•    John Thaemert, Sylvan Grove, scratchboard creations and acrylic painting
•    Larry & Ellen Hanzlicek, Wilson, Czech woodworks and paintings
•    Gordon Sherman, etchings and monotypes
•    Kenneth Crease, Ellsworth Correctional Inmate, drawings of Ellsworth County buildings
•    Agnes Kepka, Ellsworth, hand-made paper sculptures
•    David Mehl, (formerly of Holyrood) live musical performance; organist
•    Ruth and Robert Rogers, Ellsworth, an overview of the work by the late Charles B. Rogers
•    Carol Tanton, Ellsworth, Etched Glass
•    Chris Leal, Ellsworth, Native American Artifacts
•    An Exhibit of the late Ellsworth ceramist, Jimmy Dryden of his Dryden pottery from local collections, over 100 pieces donated for viewing for this exhibit.
•    Ed Fulford, wood sculptor
•    David Schwartzel, Ellsworth, photography
•    Bob, Eva and Scott Grauer, Wilson, stained glass and photography
•    Gordon Mai, Wilson, photography and painting
•    Don Long and Jan Klug, Ellsworth, hand-painted woodworks
•    Eugenie Fein, North Carolina, graphic designer for Ellsworth Development “Pride of the Prairie” brochure; paintings
•    Bill Kirk, Ellsworth, paintings
•    Ernie Masden, Wilson, “Buffalo Bill Collection,” Indian artifacts and historical memorabilia.
•    Adolph Hanneman, Lincoln, wood sculpture
•    Delmar Vonada, Sylvan Grove, post rock construction
•    Ruth Staeber, Lorraine, bell collection
•    Brett Hanson, Ellsworth native, Black Hawk original pottery
•    K-4th grade Ellsworth original Halloween mask contest
•    T. David Lowe, Bethany College professor of music and art direction, violin performance with Jeanne Schroeder of Lorraine.
•    Agnes Kepka, Janet Carswell and Lois Wenz, area collectors of Christmas items
•    Marilyn Hutton, Holyrood, hand-made dolls
•    Debra Dolecek, Wilson, portraits
•    Inez Jandos, Kanopolis, hand-painted porcelain on china
•    Mr. & Mrs. Torrey Fox, animal fox collection
•    “Eisenhower the Artist”, collection of paintings by the late Dwight D. Eisenhower.
•    Barbara Jarvis, Sara Duffield, Jean Rietz, Bran Anderson, Harley Elliott and Richard and Richie Bergen, Salina, group show
•    Jonathon Dahlke, antique instruments
•    Joanne Harwick, Michael Florian Jilg, Darrell McGinnis, Kathleen Kuchar, Frank Nichols, Leland Powers and Zoran Stevanov, FHSU art faculty show.
•    Youth Art Exhibit, Ellsworth County Students
•    Richard and Richie Bergen, Salina, sculpture to include an miniature of “Ad Aspera per Aspera” and paintings
•    Harley Elliott, Salina, mixed media
•    Brand Anderson, Salina, ceramic
•    McPherson Group Artist Show featuring works by 14 artists of multi-disciplined works.
•    Swedish art by 14 Lindsborg artists, multidiscipline
•    Laurie Housemann-Whitehawk, Lawrence, Native American paintings.
•    Eddie Morrison , Lawrence, wood sculpture
•    Les Evans, Lawrence, Native American Masks
•    Chris Musgrave, Baldwin City, painting
•    Patti Massell, Culver, Traditional Sioux Sun Dance Dress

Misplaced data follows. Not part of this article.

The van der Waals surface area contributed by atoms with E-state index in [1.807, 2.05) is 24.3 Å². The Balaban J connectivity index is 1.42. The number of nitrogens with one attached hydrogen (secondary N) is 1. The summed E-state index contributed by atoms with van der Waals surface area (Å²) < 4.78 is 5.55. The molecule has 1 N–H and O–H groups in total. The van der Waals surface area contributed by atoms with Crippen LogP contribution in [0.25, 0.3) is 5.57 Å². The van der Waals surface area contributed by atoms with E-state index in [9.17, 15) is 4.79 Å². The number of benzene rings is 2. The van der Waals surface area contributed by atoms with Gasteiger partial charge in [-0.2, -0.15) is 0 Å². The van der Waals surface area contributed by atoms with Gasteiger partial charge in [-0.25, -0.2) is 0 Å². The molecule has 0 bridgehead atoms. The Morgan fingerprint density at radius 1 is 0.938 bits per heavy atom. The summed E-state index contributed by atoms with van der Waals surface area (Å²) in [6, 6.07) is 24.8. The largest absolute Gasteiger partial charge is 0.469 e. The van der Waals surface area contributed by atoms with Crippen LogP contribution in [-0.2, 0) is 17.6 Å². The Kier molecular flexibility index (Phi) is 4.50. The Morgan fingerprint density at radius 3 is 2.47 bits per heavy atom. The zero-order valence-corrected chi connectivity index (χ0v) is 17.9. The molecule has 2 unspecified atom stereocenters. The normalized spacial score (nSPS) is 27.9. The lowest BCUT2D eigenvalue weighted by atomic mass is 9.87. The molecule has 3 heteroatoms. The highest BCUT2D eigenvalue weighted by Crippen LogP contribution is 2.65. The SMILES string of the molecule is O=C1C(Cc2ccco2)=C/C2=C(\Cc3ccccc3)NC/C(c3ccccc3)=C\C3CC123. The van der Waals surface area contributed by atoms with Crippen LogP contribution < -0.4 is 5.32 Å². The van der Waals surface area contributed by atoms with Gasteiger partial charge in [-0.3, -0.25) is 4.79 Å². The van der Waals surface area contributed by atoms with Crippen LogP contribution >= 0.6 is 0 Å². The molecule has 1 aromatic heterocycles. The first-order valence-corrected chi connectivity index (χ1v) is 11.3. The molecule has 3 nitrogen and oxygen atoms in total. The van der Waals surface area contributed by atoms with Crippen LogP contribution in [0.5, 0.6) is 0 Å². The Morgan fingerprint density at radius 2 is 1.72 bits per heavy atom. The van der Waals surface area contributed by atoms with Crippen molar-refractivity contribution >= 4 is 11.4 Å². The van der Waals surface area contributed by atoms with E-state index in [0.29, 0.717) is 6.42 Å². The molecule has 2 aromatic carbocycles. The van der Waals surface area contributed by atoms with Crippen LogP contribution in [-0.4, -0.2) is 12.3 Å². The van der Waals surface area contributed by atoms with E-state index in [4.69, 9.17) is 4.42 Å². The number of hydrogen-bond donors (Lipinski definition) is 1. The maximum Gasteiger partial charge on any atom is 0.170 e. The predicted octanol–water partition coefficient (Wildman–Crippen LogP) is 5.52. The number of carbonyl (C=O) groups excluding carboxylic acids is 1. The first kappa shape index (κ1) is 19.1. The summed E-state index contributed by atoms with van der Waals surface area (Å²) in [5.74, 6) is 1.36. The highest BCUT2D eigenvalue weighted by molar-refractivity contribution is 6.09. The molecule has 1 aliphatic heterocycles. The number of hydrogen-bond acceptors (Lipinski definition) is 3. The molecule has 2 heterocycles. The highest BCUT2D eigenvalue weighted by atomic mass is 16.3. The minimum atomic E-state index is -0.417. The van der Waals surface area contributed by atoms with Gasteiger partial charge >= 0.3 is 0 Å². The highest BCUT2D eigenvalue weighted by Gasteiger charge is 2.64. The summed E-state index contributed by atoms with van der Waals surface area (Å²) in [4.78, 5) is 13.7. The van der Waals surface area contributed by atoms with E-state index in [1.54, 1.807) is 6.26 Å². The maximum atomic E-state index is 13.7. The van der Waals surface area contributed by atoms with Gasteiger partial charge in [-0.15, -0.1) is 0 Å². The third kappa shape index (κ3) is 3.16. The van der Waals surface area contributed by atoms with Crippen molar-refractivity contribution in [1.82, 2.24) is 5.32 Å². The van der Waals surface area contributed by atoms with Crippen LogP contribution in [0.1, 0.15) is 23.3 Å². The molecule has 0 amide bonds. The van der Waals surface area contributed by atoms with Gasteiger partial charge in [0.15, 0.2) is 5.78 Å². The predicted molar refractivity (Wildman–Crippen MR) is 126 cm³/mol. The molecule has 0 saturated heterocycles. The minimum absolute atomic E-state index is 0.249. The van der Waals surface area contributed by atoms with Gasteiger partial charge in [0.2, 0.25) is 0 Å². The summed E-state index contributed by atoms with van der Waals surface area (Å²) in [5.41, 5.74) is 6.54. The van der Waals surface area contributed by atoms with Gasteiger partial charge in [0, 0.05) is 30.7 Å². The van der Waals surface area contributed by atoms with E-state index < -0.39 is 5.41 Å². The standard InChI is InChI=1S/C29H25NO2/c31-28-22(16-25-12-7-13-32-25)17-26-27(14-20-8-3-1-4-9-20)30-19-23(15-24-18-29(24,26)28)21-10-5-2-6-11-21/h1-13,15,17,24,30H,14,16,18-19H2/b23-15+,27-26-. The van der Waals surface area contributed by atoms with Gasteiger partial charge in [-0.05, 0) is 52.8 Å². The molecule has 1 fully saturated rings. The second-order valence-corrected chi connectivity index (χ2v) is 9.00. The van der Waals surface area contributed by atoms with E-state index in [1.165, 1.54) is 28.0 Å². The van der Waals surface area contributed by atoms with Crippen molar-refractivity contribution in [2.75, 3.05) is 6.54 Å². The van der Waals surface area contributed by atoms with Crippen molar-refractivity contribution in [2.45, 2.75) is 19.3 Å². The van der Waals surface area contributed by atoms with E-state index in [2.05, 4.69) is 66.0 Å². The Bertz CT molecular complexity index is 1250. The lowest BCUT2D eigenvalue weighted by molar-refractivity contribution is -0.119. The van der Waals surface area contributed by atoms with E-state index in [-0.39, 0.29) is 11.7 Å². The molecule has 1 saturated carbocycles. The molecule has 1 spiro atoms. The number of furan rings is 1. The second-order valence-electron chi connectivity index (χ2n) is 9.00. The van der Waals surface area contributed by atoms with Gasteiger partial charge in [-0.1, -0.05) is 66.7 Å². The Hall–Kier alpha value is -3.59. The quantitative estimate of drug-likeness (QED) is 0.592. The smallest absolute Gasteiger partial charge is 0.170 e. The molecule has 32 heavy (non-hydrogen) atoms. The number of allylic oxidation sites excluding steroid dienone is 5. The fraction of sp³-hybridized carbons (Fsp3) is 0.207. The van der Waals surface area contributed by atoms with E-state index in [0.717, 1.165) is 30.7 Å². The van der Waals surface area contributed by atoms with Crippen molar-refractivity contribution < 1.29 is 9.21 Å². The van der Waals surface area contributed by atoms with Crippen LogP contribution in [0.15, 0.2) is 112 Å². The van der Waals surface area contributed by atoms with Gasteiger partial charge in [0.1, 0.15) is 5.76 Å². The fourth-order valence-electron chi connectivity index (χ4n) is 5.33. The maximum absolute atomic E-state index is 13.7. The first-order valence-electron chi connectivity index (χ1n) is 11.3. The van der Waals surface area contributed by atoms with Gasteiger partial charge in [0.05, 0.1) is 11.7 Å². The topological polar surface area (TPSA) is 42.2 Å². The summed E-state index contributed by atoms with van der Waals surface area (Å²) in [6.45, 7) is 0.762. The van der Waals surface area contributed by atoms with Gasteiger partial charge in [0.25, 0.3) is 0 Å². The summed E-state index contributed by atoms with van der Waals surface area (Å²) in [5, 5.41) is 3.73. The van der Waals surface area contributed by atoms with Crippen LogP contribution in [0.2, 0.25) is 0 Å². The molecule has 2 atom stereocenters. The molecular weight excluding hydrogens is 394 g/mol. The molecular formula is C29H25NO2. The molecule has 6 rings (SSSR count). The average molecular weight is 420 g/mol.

•    Mr. & Mrs. Floyd Kasiska, Ellsworth, private collection of artist Blackbear Bosin
•    Hubertine Mog, Ellsworth, watercolor paintings
•    Ross Hilgers, Hays, stoneware
•    Joyce Harlow, Lincoln, pastel drawings
•    Marge Lawson, Sylvan Grove, photographs
•    Richard Renner, Wichita,  Slapstick Circus performance, Ellsworth Elementary Gym
•    Susan Lime Overbey, Holyrood, pottery
•    The Wichita Children’s Theatre performance
•    Ken (K.W.) Raney, Ellsworth native,  book signing
•    Rhonda Keating, (formerly of Ellsworth) paintings
•    Myra Cassidy Barr (late mother of Nancy Stonebraker) paintings
•    Don Urbanek, historical artifacts
•    James D. Puner, assemblages

My count shows that 200 artists exhibited their works of art during this time. This list is not inclusive of all of the talented artists that drove to Ellsworth to contribute their works of art for viewing.

I am glad to see that art exhibitions in Ellsworth are continuing.

Julie Britton

2/29/2008

DROVERS NATIONAL HALL OF FAME IS TAKING OFF

Filed under: prairie musings, Ellsworth, History — Peg Britton @ 5:51 pm

The renovation of the historical Insurance Building may begin in the next 30 days.  The low bid for the project was offered by Medina Construction Company, Inc. of Salina. Their base bid was $289,950. In addition, Medina also submitted bids for the alternate jobs, which were approved by the Drover board:

  • Refinish and clean thecast iron and sheet metal, $5,709.
  • Remove  and reconstruction of metal caps, $33,123
  • Reconstruct and tuckpoint masonry, $108,128
  • Restoration of the oriel, $25,910
  • Replacement of the windows and doors, $82,025
  • Repacement of 14 limestone window sills, $22,760

The total amount of the base project and alternate jobs is $567,585.

Mark Roehrman, chairman of the Drover board, said it was an exciting time for the board and the vast number of supporters to be able to see that something is going to happen within the next month or so.  Before construction can actually take place, the board will make application for tax credits.  The group that approves the tax credits also gave approval on the Heritage Trust Fund Grant.

The plans for the overall project also include a 200-250 seat community theater that will be addressed in the future.

The Drover board is soliciting donations for this project and contributions in any amount would be greatly appreciated.